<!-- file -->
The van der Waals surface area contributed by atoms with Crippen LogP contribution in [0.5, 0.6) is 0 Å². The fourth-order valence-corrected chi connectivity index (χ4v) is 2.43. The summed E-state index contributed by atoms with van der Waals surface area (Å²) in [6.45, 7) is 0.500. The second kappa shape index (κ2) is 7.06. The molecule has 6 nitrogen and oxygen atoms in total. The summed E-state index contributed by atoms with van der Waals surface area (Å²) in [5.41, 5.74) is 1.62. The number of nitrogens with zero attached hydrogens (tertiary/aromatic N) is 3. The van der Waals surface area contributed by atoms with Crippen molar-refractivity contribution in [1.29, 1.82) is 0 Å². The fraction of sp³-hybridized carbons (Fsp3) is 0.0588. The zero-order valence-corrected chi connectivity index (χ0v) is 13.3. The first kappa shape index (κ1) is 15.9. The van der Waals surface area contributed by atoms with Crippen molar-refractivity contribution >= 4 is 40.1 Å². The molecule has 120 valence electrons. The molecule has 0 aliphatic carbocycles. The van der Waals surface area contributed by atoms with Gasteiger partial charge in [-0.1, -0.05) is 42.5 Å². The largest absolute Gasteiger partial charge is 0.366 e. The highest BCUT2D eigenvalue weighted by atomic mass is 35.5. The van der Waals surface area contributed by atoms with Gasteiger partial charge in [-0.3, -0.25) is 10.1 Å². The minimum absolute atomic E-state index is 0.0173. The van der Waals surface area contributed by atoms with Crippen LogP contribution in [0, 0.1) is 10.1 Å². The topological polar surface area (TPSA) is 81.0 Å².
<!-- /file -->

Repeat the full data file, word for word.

The van der Waals surface area contributed by atoms with Crippen LogP contribution in [0.5, 0.6) is 0 Å². The fourth-order valence-corrected chi connectivity index (χ4v) is 2.43. The summed E-state index contributed by atoms with van der Waals surface area (Å²) in [6.45, 7) is 0.500. The second kappa shape index (κ2) is 7.06. The molecule has 6 nitrogen and oxygen atoms in total. The summed E-state index contributed by atoms with van der Waals surface area (Å²) in [5.41, 5.74) is 1.62. The number of nitrogens with zero attached hydrogens (tertiary/aromatic N) is 3. The van der Waals surface area contributed by atoms with Crippen molar-refractivity contribution in [1.29, 1.82) is 0 Å². The fraction of sp³-hybridized carbons (Fsp3) is 0.0588. The zero-order valence-corrected chi connectivity index (χ0v) is 13.3. The first kappa shape index (κ1) is 15.9. The van der Waals surface area contributed by atoms with Crippen molar-refractivity contribution >= 4 is 40.1 Å². The molecule has 120 valence electrons. The molecule has 0 aliphatic carbocycles. The van der Waals surface area contributed by atoms with Gasteiger partial charge in [-0.1, -0.05) is 42.5 Å². The largest absolute Gasteiger partial charge is 0.366 e. The highest BCUT2D eigenvalue weighted by atomic mass is 35.5. The van der Waals surface area contributed by atoms with Gasteiger partial charge in [-0.3, -0.25) is 10.1 Å². The minimum absolute atomic E-state index is 0.0173. The van der Waals surface area contributed by atoms with Crippen LogP contribution in [0, 0.1) is 10.1 Å². The topological polar surface area (TPSA) is 81.0 Å².